Martin Lewis, known as the Money Saving Expert, has come back to ITV to share his financial expertise. He often assists members of the public with tough questions which relate to their everyday lives. In so doing, he has helped people to save money, take advantage of the latest deals, and live more efficiently.
Amid the COVID-19 crisis, Martin has also offered advice to mortgage borrowers – as this is a substantial element of a person’s finances.
On his self-titled Money Show, Martin turned his attention to mortgage prisoners – a group of people so-called as they cannot leave their current mortgage due to a change in circumstances.
This can often mean people are unable to switch to a better or cheaper deal, and could find themselves paying the lender’s Standard Variable Rate (SVR) which can often be more expensive than a fixed deal.
However, Martin has provided a useful update to this group, and it is good news which could help people free themselves from their payment trap.
“What happens is when you remortgage, they don’t test to say ‘okay you’re on a six percent mortgage, you’re getting a three percent mortgage, of course you can afford it’, they look at it in isolation which means may people are told they can’t get a cheaper mortgage.”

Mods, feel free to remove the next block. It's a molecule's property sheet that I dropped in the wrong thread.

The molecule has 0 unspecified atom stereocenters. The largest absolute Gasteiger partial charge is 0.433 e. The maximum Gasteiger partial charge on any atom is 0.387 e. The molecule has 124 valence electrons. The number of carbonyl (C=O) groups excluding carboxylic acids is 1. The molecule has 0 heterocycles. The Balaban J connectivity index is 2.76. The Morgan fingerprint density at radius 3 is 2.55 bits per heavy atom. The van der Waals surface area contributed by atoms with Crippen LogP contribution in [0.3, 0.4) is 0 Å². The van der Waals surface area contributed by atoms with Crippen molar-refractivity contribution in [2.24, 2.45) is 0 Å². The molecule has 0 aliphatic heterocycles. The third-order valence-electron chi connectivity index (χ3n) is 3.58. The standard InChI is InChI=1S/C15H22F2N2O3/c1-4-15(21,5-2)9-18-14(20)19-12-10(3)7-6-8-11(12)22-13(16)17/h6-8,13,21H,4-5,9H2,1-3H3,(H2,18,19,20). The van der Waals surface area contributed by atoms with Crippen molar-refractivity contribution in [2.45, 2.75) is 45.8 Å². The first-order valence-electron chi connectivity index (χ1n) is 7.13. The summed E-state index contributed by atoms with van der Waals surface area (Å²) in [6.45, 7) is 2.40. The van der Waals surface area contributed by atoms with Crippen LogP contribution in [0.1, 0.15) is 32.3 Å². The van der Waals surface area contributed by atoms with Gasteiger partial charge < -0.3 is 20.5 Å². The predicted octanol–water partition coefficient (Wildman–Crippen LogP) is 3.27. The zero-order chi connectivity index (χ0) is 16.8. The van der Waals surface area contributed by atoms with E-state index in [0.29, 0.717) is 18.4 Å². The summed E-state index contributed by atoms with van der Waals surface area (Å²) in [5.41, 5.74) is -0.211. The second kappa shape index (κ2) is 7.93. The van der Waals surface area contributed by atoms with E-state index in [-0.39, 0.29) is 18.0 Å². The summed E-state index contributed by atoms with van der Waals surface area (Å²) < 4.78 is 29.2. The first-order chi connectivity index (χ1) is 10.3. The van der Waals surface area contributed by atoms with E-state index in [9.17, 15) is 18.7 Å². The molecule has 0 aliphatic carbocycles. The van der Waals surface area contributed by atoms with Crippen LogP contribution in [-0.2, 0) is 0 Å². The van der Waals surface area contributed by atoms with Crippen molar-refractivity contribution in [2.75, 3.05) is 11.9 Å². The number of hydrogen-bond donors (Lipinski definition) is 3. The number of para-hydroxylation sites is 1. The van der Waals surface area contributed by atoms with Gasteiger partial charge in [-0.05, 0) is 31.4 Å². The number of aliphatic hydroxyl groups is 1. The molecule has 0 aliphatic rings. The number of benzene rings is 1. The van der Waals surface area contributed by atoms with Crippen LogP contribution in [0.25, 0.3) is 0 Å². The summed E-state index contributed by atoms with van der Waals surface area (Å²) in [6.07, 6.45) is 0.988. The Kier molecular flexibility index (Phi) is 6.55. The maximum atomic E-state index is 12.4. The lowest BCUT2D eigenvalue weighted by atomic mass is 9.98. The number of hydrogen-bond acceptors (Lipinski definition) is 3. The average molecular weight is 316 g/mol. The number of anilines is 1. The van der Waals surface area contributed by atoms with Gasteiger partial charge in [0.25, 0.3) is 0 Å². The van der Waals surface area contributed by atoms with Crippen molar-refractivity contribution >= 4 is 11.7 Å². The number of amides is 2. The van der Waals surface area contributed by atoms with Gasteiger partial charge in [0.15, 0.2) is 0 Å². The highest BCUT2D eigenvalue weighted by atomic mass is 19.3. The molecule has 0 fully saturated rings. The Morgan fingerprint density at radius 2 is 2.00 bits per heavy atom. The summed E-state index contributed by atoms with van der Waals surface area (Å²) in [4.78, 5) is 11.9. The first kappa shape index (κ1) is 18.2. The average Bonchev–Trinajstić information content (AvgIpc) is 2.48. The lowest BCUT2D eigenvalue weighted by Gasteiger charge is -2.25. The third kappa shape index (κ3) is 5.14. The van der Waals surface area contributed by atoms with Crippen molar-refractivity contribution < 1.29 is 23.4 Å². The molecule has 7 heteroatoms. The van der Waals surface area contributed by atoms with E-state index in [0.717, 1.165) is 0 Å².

Martin explained that after a campaign, the Financial Conduct Authority (FCA) decided to change the rules.
This meant lenders would not have to follow the aforementioned outline, and thus could provide more assistance to those looking to remortgage.
West Bromwich Building Society, he said, is therefore the first main lender to look at mortgage prisoners in a different way.
He continued: “If you’re with an inactive lender, up to date on your payments, borrowing less than 75 percent of your home’s value – this will be suitable for you.”
However, the Money Saving Expert did issue an important warning for people to consider.
He concluded: “It won’t work for everyone, but I really hope this is a totem of change, the winds of change are coming for mortgage prisoners.
“We bailed the banks out of the financial crisis, but we haven’t bailed out the victims of the banks!”
In July, the FCA published a statement on mortgage prisoners, saying it recognised the difficulty they were facing.
It laid out a consultation paper, setting out details on its proposals to tackle “potential harms” which may affect borrowers.
While mortgage payment holidays are due to end in October, borrowers can expect more help if they are still struggling.
The FCA has urged lenders to offer tailored support to individuals who still have challenging financial circumstances after the October deadline.
Martin Lewis is the Founder and Chair of MoneySavingExpert.com. To join the 13 million people who get his free Money Tips weekly email, go to www.moneysavingexpert.com/latesttip